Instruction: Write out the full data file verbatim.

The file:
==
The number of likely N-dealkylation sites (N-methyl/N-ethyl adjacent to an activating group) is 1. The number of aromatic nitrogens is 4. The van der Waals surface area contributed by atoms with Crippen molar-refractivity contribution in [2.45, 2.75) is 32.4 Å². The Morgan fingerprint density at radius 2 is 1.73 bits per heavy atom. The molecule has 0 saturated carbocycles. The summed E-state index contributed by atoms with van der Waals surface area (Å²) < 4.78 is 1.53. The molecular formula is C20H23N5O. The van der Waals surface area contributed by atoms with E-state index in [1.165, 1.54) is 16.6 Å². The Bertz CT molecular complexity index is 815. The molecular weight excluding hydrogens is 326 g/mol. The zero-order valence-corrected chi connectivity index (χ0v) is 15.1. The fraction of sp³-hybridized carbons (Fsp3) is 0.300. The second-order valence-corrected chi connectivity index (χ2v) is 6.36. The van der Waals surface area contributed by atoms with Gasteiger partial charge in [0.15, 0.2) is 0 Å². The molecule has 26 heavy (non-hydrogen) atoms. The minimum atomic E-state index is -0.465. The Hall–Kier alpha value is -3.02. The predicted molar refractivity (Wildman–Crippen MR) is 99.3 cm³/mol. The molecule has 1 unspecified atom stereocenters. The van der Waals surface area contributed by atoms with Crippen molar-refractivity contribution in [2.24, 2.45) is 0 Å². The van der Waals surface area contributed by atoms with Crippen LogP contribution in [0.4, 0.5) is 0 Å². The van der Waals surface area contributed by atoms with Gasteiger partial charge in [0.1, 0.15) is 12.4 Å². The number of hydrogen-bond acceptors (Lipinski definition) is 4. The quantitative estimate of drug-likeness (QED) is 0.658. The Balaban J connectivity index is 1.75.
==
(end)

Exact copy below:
The number of likely N-dealkylation sites (N-methyl/N-ethyl adjacent to an activating group) is 1. The number of aromatic nitrogens is 4. The van der Waals surface area contributed by atoms with Crippen molar-refractivity contribution in [2.45, 2.75) is 32.4 Å². The Morgan fingerprint density at radius 2 is 1.73 bits per heavy atom. The molecule has 0 saturated carbocycles. The summed E-state index contributed by atoms with van der Waals surface area (Å²) < 4.78 is 1.53. The molecular formula is C20H23N5O. The van der Waals surface area contributed by atoms with E-state index in [1.165, 1.54) is 16.6 Å². The Bertz CT molecular complexity index is 815. The molecular weight excluding hydrogens is 326 g/mol. The zero-order valence-corrected chi connectivity index (χ0v) is 15.1. The fraction of sp³-hybridized carbons (Fsp3) is 0.300. The second-order valence-corrected chi connectivity index (χ2v) is 6.36. The van der Waals surface area contributed by atoms with Gasteiger partial charge in [0.15, 0.2) is 0 Å². The molecule has 26 heavy (non-hydrogen) atoms. The minimum atomic E-state index is -0.465. The Hall–Kier alpha value is -3.02. The predicted molar refractivity (Wildman–Crippen MR) is 99.3 cm³/mol. The molecule has 1 unspecified atom stereocenters. The van der Waals surface area contributed by atoms with Crippen molar-refractivity contribution in [2.24, 2.45) is 0 Å². The van der Waals surface area contributed by atoms with Crippen LogP contribution in [0.4, 0.5) is 0 Å². The van der Waals surface area contributed by atoms with Gasteiger partial charge in [0.1, 0.15) is 12.4 Å². The number of hydrogen-bond acceptors (Lipinski definition) is 4. The quantitative estimate of drug-likeness (QED) is 0.658. The Balaban J connectivity index is 1.75.